FrightFest 2017: Our programme highlights

FrightFest is a genre fan’s Christmas – a Black Christmas, naturally. 2017 marks its 18th edition and the UK’s premier horror cinema festival has returned to what was always its best venue: The Empire Theatre in Leicester Square, now run by the Cineworld chain.

Attendees will remember well the experience of sitting in that giant auditorium, the big screen exploding with blood and guts. Well that’s gone. It’s had a bit of a refurb and giant Screen One has been sliced and diced, like a co-ed in a slasher movie, and turned into an IMAX venue. But don’t fret! The screens put in since the refurb are kick-ass and the sound system would make George Lucas cream his pants. Having wandered Odysseus-like in recent years, from Vue West End to Shepherd’s Bush Vue, FrightFest returning to The Empire feels like a homecoming.
Chosen to open 2017’s main event is Don Mancini’s Cult of Chucky. The wee bastard maniac doll is a fan-favourite and should get festivities off with a comedy-horror bang. Opening night also sees the UK premiere of Adam Wingard’s Death Note, a new J-horror adaptation backed by Netflix, so it’ll be a rare treat seeing it on the big screen. Since making a splash at FrightFest 2015 with Pod, Mickey Keating is one American horror’s rising stars and he’s back to close the evening’s big kick-off with Psychopaths, a deranged tale about rival serial killers, starring The Last Exorcism’s Ashley Bell and Larry Fessenden, the guy who really should be considered our generation’s Roger Corman, given his influence on 21st century American horror and the roster of directors whose careers he helped launch.

Other major highlights CineVue has got its eye on include: Leatherface, a Texas Chain Saw Massacre prequel directed by Inside and Livid helmers Julien Maury and Alexandre Bustillo. The pair last graced the festival in 2014 with Among the Living, which turned out to be a bit of a damp squib. Yet their first and second features were stunners, meaning the pair will always be worth checking out. Also on the CineVue docket: 68 Kill starring AnnaLynne McCord (who came to notice at the 2012 FrightFest all-nighter opener Excision); Natasha Kermani’s Imitation Girl; Dominic Brunt’s hilariously titled Attack of the Adult Babies; Kevin Greutert’s Jackals; Joe Lynch’s Mayhem; South Korean revenge thriller The Villainess; and Tragedy Girls.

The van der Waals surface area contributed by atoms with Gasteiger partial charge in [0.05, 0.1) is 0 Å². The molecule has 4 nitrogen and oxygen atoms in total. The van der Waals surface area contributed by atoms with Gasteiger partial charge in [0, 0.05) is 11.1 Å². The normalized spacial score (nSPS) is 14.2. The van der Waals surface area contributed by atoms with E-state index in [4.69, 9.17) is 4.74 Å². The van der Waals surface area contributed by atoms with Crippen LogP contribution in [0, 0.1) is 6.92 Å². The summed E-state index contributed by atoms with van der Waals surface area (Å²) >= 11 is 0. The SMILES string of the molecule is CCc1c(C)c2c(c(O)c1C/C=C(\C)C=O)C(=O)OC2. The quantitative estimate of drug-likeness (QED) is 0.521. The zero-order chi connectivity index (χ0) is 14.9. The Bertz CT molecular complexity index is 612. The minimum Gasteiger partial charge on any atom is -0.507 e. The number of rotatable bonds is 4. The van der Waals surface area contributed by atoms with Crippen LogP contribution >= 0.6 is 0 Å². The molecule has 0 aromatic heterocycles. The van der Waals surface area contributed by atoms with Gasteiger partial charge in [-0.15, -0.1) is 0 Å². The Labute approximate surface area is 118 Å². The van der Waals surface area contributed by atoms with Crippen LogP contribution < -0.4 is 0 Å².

Two horror icons around during the weekend: Barbara Crampton (who last graced us with her awesome presence last with the amazing Sun Choke in 2015) and the man who will always be the Jason Voorhees, Kane Hodder. Crampton’s in town presenting her new film Replace, and Hodder – who CineVue met one year at the fest and has a very firm handshake – is presenting a documentary To Hell and Back: The Kane Hodder Story. Both films feature in the Discovery strand. FrightFest oldboys Joe Lynch and Adam Green will be in attendance, with Green screening a 10th anniversary of Hatchet and taking part in a live podcast with Lynch. As ever with FrightFest, many of the directors presenting films will be there for intros and Q&As.
Also on CineVue’s radar is a retrospective screening of Brian Yuzna’s cult curio Return of the Living Dead: Part III, the sequel which turned the living dead saga into a tragic love story. If you’re after something a bit different, we can recommend two FrightFest films: Andrés Goteira’s Dhogs (think Wild Tales with a Bunuelian horror twist) and the restoration premiere of Italian oddity Death Laid an Egg. Guilio Questi’s strikingly mad giallo stars Gina Lollobrigida and Jean-Louis Trintignant and can best be described as deeply strange. The new restoration has been undertaken by Marc Morris’ and Jake West’s Nucleus Films.
Horror Channel FrightFest takes place from 24-28 August. Tickets:
Martyn Conterio | @Cinemartyn